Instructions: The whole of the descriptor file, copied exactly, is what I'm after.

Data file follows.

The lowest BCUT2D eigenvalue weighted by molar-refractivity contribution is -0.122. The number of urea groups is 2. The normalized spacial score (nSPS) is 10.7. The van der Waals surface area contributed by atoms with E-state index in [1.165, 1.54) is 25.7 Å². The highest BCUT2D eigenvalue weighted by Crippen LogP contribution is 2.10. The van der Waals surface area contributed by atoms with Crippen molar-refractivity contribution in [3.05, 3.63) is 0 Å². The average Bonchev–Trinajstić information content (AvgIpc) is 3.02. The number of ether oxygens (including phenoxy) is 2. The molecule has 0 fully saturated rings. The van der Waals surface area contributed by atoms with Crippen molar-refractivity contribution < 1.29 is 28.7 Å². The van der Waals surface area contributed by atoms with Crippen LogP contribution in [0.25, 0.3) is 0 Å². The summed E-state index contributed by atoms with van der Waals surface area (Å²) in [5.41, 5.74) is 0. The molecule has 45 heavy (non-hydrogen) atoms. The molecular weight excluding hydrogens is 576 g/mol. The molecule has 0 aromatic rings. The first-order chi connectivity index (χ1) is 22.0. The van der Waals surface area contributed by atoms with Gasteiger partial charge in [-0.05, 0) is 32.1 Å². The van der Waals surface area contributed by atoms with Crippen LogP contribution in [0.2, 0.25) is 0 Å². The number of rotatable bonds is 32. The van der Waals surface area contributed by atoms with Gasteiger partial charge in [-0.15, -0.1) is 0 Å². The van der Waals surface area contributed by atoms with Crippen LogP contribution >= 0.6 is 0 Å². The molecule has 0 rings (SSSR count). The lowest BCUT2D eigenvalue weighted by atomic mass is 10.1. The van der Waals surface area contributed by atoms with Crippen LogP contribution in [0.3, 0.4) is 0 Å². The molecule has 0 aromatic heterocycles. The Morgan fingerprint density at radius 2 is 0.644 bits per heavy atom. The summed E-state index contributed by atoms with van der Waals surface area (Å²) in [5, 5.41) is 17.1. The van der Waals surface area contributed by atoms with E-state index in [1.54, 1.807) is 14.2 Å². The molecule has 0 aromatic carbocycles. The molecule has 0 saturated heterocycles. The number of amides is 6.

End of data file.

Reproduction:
The lowest BCUT2D eigenvalue weighted by molar-refractivity contribution is -0.122. The number of urea groups is 2. The normalized spacial score (nSPS) is 10.7. The van der Waals surface area contributed by atoms with E-state index in [1.165, 1.54) is 25.7 Å². The highest BCUT2D eigenvalue weighted by Crippen LogP contribution is 2.10. The van der Waals surface area contributed by atoms with Crippen molar-refractivity contribution in [3.05, 3.63) is 0 Å². The average Bonchev–Trinajstić information content (AvgIpc) is 3.02. The number of ether oxygens (including phenoxy) is 2. The molecule has 0 fully saturated rings. The van der Waals surface area contributed by atoms with Crippen molar-refractivity contribution < 1.29 is 28.7 Å². The van der Waals surface area contributed by atoms with Crippen LogP contribution in [0.25, 0.3) is 0 Å². The summed E-state index contributed by atoms with van der Waals surface area (Å²) in [5.41, 5.74) is 0. The molecule has 45 heavy (non-hydrogen) atoms. The molecular weight excluding hydrogens is 576 g/mol. The molecule has 0 aromatic rings. The first-order chi connectivity index (χ1) is 22.0. The van der Waals surface area contributed by atoms with Gasteiger partial charge in [-0.05, 0) is 32.1 Å². The van der Waals surface area contributed by atoms with Crippen LogP contribution in [0.2, 0.25) is 0 Å². The number of rotatable bonds is 32. The van der Waals surface area contributed by atoms with Gasteiger partial charge in [-0.15, -0.1) is 0 Å². The van der Waals surface area contributed by atoms with Crippen LogP contribution >= 0.6 is 0 Å². The molecule has 0 rings (SSSR count). The lowest BCUT2D eigenvalue weighted by atomic mass is 10.1. The van der Waals surface area contributed by atoms with Crippen LogP contribution in [0.3, 0.4) is 0 Å². The molecule has 0 aromatic heterocycles. The Morgan fingerprint density at radius 2 is 0.644 bits per heavy atom. The summed E-state index contributed by atoms with van der Waals surface area (Å²) in [5, 5.41) is 17.1. The van der Waals surface area contributed by atoms with E-state index in [1.54, 1.807) is 14.2 Å². The molecule has 0 aromatic carbocycles. The molecule has 0 saturated heterocycles. The number of amides is 6.